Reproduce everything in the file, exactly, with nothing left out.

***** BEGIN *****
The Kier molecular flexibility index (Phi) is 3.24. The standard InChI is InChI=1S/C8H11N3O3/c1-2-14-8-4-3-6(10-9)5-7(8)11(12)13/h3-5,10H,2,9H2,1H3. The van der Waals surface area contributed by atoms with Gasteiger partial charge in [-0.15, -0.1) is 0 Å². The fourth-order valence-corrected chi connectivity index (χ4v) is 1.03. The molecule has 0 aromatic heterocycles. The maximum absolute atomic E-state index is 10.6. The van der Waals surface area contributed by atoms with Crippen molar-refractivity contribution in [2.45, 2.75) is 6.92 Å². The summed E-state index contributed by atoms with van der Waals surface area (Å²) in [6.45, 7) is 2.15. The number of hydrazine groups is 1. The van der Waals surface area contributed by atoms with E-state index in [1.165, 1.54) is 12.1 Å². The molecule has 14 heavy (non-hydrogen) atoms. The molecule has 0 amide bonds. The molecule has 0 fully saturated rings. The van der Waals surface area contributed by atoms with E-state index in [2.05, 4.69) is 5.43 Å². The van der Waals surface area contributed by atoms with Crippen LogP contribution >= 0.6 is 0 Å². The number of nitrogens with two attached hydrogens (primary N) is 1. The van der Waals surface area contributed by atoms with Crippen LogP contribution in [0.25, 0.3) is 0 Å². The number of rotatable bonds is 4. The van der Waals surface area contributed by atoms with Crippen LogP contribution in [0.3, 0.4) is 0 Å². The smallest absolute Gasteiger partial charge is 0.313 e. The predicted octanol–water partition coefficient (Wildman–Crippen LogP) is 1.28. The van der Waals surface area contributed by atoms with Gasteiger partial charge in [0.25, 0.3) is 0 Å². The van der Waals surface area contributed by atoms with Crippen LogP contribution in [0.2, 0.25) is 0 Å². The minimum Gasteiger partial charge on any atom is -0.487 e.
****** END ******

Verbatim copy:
The Kier molecular flexibility index (Phi) is 3.24. The standard InChI is InChI=1S/C8H11N3O3/c1-2-14-8-4-3-6(10-9)5-7(8)11(12)13/h3-5,10H,2,9H2,1H3. The van der Waals surface area contributed by atoms with Gasteiger partial charge in [-0.15, -0.1) is 0 Å². The fourth-order valence-corrected chi connectivity index (χ4v) is 1.03. The molecule has 0 aromatic heterocycles. The maximum absolute atomic E-state index is 10.6. The van der Waals surface area contributed by atoms with Crippen molar-refractivity contribution in [2.45, 2.75) is 6.92 Å². The summed E-state index contributed by atoms with van der Waals surface area (Å²) in [6.45, 7) is 2.15. The number of hydrazine groups is 1. The van der Waals surface area contributed by atoms with E-state index in [1.165, 1.54) is 12.1 Å². The molecule has 14 heavy (non-hydrogen) atoms. The molecule has 0 amide bonds. The molecule has 0 fully saturated rings. The van der Waals surface area contributed by atoms with E-state index in [2.05, 4.69) is 5.43 Å². The van der Waals surface area contributed by atoms with Crippen LogP contribution >= 0.6 is 0 Å². The number of nitrogens with two attached hydrogens (primary N) is 1. The van der Waals surface area contributed by atoms with Crippen LogP contribution in [0.25, 0.3) is 0 Å². The number of rotatable bonds is 4. The van der Waals surface area contributed by atoms with Crippen LogP contribution in [0.3, 0.4) is 0 Å². The smallest absolute Gasteiger partial charge is 0.313 e. The predicted octanol–water partition coefficient (Wildman–Crippen LogP) is 1.28. The van der Waals surface area contributed by atoms with Gasteiger partial charge in [0.25, 0.3) is 0 Å². The van der Waals surface area contributed by atoms with Crippen LogP contribution in [0.2, 0.25) is 0 Å². The minimum Gasteiger partial charge on any atom is -0.487 e.